Volcano Watch — The "official" month ends, but volcano awareness continues

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The staff of the USGS Hawaiian Volcano Observatory (HVO) sends a big "mahalo" to everyone who attended our public presentations during Hawai‘i Island's 5th annual Volcano Awareness Month in January 2014. Your enthusiasm in learning more about Hawai‘i's volcanoes inspires us to create programs about them. Thank you!

The "official" month ends, but volcano awareness continues...

An HVO scientist (center) observes 20-m- (65-ft-) high lava fountains erupted from Mauna Loa on March 25, 1984. The 30th anniversary of this eruption will be the topic of an "After Dark in the Park" program presented by HVO geologist Frank Trusdell on March 25, 2014.

(Public domain.)

HVO especially appreciates Hawai‘i Island media, which shared—in print and online—information presented at several of our talks with the people of Hawai‘i and beyond. This media coverage was highly valuable for folks who were unable to attend the presentations.

We also thank Hawai‘i Volcanoes National Park for videotaping HVO's 2014 Volcano Awareness Month talks that were presented as "After Dark in the Park" programs. These videos are now available on the Park website. Links to them are also posted on HVO's website.

January's talk on Hawaiian fissure eruptions, presented at the University of Hawai‘i at Hilo, was recorded by NALEO ‘O Hawai‘i Community Access Television. This video will be aired on Hawai‘i Island cable TV in February, as well as streamed worldwide via the Internet. See NALEO's website for the air dates and other details.

Adding to the excitement of this year's Volcano Awareness Month, print copies of HVO's newest USGS Fact Sheet—"The First Five Years of Kīlauea's Summit Eruption in Halema‘uma‘u Crater, 2008–2013"—arrived in the nick of time for our After Dark in the Park program about the summit eruption, enabling us to share them with you. This publication, written for the public, is also available online.

Volcano Awareness Month included a new twist this year: In addition to sharing what we know about Hawaiian volcanoes, we also addressed what we don't know about them—the unanswered questions that drive volcanologists to do the work that they do—in a series of "Volcano Watch" articles in January. These and other Volcano Watch articles, written weekly by HVO staff year-round, are posted on the HVO website at http://hvo.wr.usgs.gov/volcanowatch/.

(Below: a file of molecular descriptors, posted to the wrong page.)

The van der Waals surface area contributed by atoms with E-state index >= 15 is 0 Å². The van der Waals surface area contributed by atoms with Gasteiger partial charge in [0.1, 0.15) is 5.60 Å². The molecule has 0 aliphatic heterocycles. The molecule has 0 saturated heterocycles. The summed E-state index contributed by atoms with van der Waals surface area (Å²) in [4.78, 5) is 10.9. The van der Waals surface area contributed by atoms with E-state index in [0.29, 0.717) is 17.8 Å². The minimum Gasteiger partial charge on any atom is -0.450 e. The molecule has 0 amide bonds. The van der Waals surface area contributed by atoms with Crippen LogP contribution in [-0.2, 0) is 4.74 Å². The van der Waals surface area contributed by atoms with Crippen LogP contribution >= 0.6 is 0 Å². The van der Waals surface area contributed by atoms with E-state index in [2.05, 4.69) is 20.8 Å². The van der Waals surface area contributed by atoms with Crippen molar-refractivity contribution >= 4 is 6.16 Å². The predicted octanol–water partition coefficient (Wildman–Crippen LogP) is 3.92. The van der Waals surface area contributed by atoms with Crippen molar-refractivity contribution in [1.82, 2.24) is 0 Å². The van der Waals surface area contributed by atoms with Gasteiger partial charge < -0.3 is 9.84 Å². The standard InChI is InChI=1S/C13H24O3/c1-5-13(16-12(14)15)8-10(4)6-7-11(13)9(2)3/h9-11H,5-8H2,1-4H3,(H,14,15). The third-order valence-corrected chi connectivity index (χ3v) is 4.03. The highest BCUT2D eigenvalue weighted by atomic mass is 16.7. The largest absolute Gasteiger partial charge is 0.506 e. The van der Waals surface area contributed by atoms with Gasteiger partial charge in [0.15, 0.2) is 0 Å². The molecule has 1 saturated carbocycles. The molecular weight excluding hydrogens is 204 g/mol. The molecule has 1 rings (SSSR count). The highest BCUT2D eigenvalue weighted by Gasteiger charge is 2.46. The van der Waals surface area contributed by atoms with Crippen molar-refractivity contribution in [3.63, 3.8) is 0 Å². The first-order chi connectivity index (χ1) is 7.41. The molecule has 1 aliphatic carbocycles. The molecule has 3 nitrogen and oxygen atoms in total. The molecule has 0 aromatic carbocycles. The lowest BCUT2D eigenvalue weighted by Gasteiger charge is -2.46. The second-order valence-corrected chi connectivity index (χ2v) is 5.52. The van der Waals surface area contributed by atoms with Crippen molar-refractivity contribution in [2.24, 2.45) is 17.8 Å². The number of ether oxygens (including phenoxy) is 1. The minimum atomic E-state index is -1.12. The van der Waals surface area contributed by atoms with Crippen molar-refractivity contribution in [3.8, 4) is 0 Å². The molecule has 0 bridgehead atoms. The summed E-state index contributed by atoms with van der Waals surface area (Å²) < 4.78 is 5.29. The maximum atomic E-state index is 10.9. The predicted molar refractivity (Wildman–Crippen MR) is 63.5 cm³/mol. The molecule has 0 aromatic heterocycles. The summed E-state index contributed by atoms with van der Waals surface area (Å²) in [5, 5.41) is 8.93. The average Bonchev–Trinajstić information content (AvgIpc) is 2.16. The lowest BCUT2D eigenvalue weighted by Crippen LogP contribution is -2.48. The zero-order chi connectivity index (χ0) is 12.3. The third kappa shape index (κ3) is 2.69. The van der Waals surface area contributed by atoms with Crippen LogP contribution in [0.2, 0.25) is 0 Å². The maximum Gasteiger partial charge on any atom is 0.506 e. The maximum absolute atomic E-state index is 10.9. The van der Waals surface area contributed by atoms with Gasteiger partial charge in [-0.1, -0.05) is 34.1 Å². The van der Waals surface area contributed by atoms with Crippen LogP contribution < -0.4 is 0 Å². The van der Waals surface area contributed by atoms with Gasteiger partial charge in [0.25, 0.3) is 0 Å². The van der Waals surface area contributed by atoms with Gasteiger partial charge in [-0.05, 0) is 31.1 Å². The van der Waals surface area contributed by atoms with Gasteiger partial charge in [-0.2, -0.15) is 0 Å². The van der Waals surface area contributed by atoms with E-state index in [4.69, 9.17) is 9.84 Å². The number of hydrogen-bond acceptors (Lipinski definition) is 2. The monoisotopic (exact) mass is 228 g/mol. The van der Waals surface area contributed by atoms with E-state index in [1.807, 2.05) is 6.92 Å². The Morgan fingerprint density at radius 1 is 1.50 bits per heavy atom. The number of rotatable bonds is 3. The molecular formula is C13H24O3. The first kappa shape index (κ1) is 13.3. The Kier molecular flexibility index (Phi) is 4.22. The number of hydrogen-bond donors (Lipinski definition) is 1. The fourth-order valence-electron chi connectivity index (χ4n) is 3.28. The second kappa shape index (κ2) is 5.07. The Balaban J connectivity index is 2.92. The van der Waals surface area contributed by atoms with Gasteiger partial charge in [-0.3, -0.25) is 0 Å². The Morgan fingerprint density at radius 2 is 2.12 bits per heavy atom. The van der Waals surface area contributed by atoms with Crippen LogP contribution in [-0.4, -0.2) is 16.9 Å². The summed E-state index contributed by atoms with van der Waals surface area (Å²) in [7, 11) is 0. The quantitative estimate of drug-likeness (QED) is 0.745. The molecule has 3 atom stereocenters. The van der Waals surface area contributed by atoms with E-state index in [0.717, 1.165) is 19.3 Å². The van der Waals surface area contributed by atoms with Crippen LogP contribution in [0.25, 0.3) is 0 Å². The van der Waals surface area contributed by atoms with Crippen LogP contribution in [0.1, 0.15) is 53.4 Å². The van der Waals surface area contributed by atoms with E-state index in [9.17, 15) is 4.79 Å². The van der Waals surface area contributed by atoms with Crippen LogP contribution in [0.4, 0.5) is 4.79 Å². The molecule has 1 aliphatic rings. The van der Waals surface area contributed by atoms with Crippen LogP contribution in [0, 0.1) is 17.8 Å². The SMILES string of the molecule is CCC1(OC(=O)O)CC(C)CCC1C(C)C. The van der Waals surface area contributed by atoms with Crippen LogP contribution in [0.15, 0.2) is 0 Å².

Although the "official" month promoting volcano awareness has ended, we hope that HVO's presentations have inspired you to continue learning about our dynamic island environment.

With that in mind, HVO will be offering encore presentations of several 2014 Volcano Awareness Month talks—as well as some new talks—in the coming months. A brief overview of these talks follows. Details will be provided on HVO's website and through announcements in Hawai‘i newspapers, as well as on the radio.

"From Ka‘ū to Kona: Stories of Lava Flows and Volcanic Landscapes," presented by HVO scientists Jim Kauahikaua and Janet Babb, will be offered again on March 4 as an After Dark in the Park program at Kīlauea Visitor Center in Hawai‘i Volcanoes National Park. The talk will also be repeated on March 11 at the Maka‘eo Pavilion at the Old Kona Airport State Park in Kailua-Kona, and on April 2 at the Ocean View Community Center in Hawaiian Ocean View Estates.

On March 25, HVO geologist Frank Trusdell will offer "Mauna Loa: Eruptive History and Current Status of Earth's Largest Active Volcano" to mark the 30th anniversary of this massive volcano's most recent eruption (March 25, 1984). His talk will be presented as an After Dark in the Park program in Hawai‘i Volcanoes National Park.

Long-time HVO volunteer Ben Gaddis will recount selected stories from his popular Volcano Awareness Month presentation on May 13, when he and HVO geologist Don Swanson co-present a talk about the 1924 eruption of Kīlauea. This After Dark in the Park program will mark the 90th anniversary of Kīlauea Volcano's most violent eruption of the 20th century—the explosive events of May 18, 1924.

If you attended our 2014 Volcano Awareness Month programs, thanks again for your participation! If not, we hope to see you in January 2015, when HVO again presents a series of talks to help keep you informed about our volcanic island home. Until then, watch the HVO website for details about upcoming presentations and other news about Hawaiian volcanoes.


Volcano Activity Update

A lava lake within Halema‘uma‘u produced nighttime glow that was visible via HVO's Webcam during the past week. The lava level fluctuated with two deflation-inflation (DI) events and ranged from 43 to 60 m (140–200 ft) below the rim of the Overlook crater.

On Kīlauea's East Rift Zone, the Kahauale‘a 2 flow continued to be active northeast of Pu‘u ‘Ō‘ō. After the flow front stalled over a week ago at a distance of 7.8 km (4.8 miles) northeast of Pu‘u ‘Ō‘ō, the flow reactivated, and this new activity is back from the stalled flow front, approximately 5–7 km (roughly 3–4 miles) northeast of Pu‘u ‘Ō‘ō. Webcam images indicate that small forest fires are continuing.

There were no earthquakes reported felt on the Island of Hawai‘i in the past week.